Just recently I upgraded my Windows 8.1 system to Windows 10 and things did not go smoothly. This is a very new machine, only 4 weeks old, so hardware incompatibilities were pretty much ruled out. Besides, the ‘Get Windows 10’ notification assured me of full compatibility:
So, I proceeded safe and sound in the knowledge that everything would surely be fine. The upgrade seemed to meet expectations, no issues along the way, but then during the course of setting things up I noticed that none of my apps would open – just a flash of the outline and then nothing. I tried a shell command to re-register store components but that just threw up errors. Next I tried the 8220;sfc /scannow” and “dism /online /Cleanup-Image /RestoreHealth” commands in an elevated command prompt but both reported zero issues.
For the next 2 days I spent countless hours with Microsoft tech support trying to resolve the issue, all to no avail. In the end I was forced to try a Reset, which meant, of course, losing all my installed programs. It did fix the problem however and also provided a clue as to the cause. The reset process compiles a log of removed programs and presents you with the list on completion. Among the removed programs was a heap of Intel based software and, although I cannot be 100% certain, I’m pretty sure it was one of these which caused the incompatibility.
Regular DCT reader “Myles” started a thread on the forum seeking help with an upgrade from Windows 7 to Windows 10 which had gone awry. With Windows 10 apparently not working properly, Myles took advantage of the option to roll back to Windows 7 only to find that his system was now completely unbootable.
Thankfully, the machine in question included a hidden recovery partition which we were able to help Myles access and then restore the system to factory settings. Not an ideal solution but at least it got Myles up and running again. It also suggests that whatever issues messed with the upgrade might also be responsible for messing up the rollback.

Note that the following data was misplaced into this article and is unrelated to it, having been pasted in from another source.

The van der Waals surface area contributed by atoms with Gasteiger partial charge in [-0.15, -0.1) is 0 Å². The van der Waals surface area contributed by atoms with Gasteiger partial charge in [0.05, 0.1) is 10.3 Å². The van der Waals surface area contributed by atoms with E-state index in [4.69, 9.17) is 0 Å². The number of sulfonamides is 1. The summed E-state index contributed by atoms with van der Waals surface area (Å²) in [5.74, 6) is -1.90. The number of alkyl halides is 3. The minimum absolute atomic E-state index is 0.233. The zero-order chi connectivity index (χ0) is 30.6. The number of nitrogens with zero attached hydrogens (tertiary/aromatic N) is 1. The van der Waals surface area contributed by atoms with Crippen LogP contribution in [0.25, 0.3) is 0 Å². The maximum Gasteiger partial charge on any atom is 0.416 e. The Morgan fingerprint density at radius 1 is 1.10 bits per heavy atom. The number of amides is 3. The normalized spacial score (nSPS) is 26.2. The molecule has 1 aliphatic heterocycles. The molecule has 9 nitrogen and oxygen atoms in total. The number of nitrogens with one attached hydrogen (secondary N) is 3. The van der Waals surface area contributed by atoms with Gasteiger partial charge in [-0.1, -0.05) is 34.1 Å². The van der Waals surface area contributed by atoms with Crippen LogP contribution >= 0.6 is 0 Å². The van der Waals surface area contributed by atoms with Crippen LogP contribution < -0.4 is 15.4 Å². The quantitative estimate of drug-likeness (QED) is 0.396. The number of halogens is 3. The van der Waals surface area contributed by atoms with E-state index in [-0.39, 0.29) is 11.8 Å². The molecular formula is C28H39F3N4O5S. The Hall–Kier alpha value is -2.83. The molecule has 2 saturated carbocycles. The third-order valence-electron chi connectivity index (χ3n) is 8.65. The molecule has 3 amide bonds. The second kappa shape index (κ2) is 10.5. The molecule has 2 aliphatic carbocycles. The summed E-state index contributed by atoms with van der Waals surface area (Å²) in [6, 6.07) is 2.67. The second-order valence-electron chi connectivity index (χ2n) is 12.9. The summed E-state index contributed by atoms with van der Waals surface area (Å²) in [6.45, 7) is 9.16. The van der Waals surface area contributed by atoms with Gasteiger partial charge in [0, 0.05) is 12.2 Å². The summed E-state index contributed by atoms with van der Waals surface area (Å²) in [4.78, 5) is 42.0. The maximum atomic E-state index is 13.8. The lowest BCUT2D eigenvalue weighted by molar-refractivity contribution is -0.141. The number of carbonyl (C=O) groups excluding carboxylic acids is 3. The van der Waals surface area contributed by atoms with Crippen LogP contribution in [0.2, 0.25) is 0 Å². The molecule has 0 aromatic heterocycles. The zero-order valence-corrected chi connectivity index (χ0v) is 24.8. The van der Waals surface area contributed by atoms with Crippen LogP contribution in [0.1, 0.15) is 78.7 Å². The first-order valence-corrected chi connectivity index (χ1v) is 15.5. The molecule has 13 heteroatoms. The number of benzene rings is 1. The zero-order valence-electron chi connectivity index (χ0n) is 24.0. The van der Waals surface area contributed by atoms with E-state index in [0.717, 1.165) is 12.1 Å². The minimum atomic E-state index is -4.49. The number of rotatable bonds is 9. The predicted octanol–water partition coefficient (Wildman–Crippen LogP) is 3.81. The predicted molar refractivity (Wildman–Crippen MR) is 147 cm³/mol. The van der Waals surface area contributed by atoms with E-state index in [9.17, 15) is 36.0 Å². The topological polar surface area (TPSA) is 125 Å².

A friend and client rang me this morning with the news that he is experiencing several issues after upgrading from Windows 7 to Windows 10. The main problem being that he is unable to save files to personal folders, he keeps getting those annoying “permissions” messages, even though he is signed into an administrator account. I suggested he connect to Microsoft support via the Windows 10 built-in app, which he duly did. Following a remote session lasting many hours he rings me to say still no joy. I’m thinking it may be a corrupted user profile so I’m heading over to his house whenever time permits to see if I can maybe fix it for him.
Windows 10 Upgrade – Notes & Suggestions
First off, I have to say that, overall, the number of users experiencing these sorts of issues is relatively small. However, it seems that when problems do arise, they are often very difficult to overcome. It also seems to me that Windows 7 running on older hardware is more susceptible to upgrade issues than Windows 8.1 running on newer hardware, possibly because of older drivers not supporting the new operating system.
*PLEASE take the precaution of creating a system image and saving it to external media before going through the upgrade process. Should the upgrade and the roll back process both fail, then at least you’ll have a good fallback option. There are a couple of very good free imaging programs available for creating, saving, and restoring full system images – Aomei Backupper Standard and Macrium Reflect Free.
*If you are experiencing issues following an upgrade, you can contact Microsoft Support (free) from within Windows 10; see this article here: How To Get Free Microsoft Tech Support from Within Windows 10
Lastly, Microsoft has just released a new Windows 10 build (10525) to “Insiders” for testing purposes. Coming so close (just a few weeks) after the official release tends to suggest that Windows 10 is still a work in progress. At this stage, I would not be overly anxious to upgrade, especially if you are upgrading from Windows 7 running on older hardware. Hold off for a few months and, hopefully, many of these issues will have been resolved by then.